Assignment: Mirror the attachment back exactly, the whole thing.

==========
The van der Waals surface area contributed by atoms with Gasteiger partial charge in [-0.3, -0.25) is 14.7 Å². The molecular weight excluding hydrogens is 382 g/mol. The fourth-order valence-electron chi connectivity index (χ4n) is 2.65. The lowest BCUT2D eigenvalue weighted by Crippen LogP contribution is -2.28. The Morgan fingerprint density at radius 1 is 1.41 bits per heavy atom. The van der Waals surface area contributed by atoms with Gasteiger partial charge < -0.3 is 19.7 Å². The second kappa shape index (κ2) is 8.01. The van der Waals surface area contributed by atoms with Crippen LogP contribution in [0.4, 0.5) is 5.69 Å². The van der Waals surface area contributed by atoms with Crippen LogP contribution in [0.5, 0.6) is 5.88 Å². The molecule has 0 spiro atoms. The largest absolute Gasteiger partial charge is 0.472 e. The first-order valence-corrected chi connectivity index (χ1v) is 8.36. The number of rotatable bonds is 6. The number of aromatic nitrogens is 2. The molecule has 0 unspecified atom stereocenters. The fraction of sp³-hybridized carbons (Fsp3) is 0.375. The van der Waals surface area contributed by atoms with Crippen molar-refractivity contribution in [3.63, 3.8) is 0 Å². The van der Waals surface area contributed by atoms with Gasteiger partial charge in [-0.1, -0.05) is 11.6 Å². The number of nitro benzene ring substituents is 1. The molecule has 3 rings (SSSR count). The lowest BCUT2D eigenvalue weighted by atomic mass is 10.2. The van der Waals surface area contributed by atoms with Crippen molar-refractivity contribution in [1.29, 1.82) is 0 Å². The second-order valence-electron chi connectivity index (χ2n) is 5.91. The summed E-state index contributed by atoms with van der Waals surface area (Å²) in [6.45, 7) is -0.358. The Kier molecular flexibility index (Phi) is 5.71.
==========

The van der Waals surface area contributed by atoms with Gasteiger partial charge in [-0.3, -0.25) is 14.7 Å². The molecular weight excluding hydrogens is 382 g/mol. The fourth-order valence-electron chi connectivity index (χ4n) is 2.65. The lowest BCUT2D eigenvalue weighted by Crippen LogP contribution is -2.28. The Morgan fingerprint density at radius 1 is 1.41 bits per heavy atom. The van der Waals surface area contributed by atoms with Gasteiger partial charge < -0.3 is 19.7 Å². The second kappa shape index (κ2) is 8.01. The van der Waals surface area contributed by atoms with Crippen LogP contribution in [0.4, 0.5) is 5.69 Å². The van der Waals surface area contributed by atoms with Crippen LogP contribution in [0.5, 0.6) is 5.88 Å². The molecule has 0 spiro atoms. The largest absolute Gasteiger partial charge is 0.472 e. The first-order valence-corrected chi connectivity index (χ1v) is 8.36. The number of rotatable bonds is 6. The number of aromatic nitrogens is 2. The molecule has 0 unspecified atom stereocenters. The fraction of sp³-hybridized carbons (Fsp3) is 0.375. The van der Waals surface area contributed by atoms with Crippen molar-refractivity contribution in [3.63, 3.8) is 0 Å². The van der Waals surface area contributed by atoms with Gasteiger partial charge in [-0.1, -0.05) is 11.6 Å². The number of nitro benzene ring substituents is 1. The molecule has 3 rings (SSSR count). The lowest BCUT2D eigenvalue weighted by atomic mass is 10.2. The van der Waals surface area contributed by atoms with Crippen molar-refractivity contribution in [1.29, 1.82) is 0 Å². The second-order valence-electron chi connectivity index (χ2n) is 5.91. The summed E-state index contributed by atoms with van der Waals surface area (Å²) in [6.45, 7) is -0.358. The Kier molecular flexibility index (Phi) is 5.71.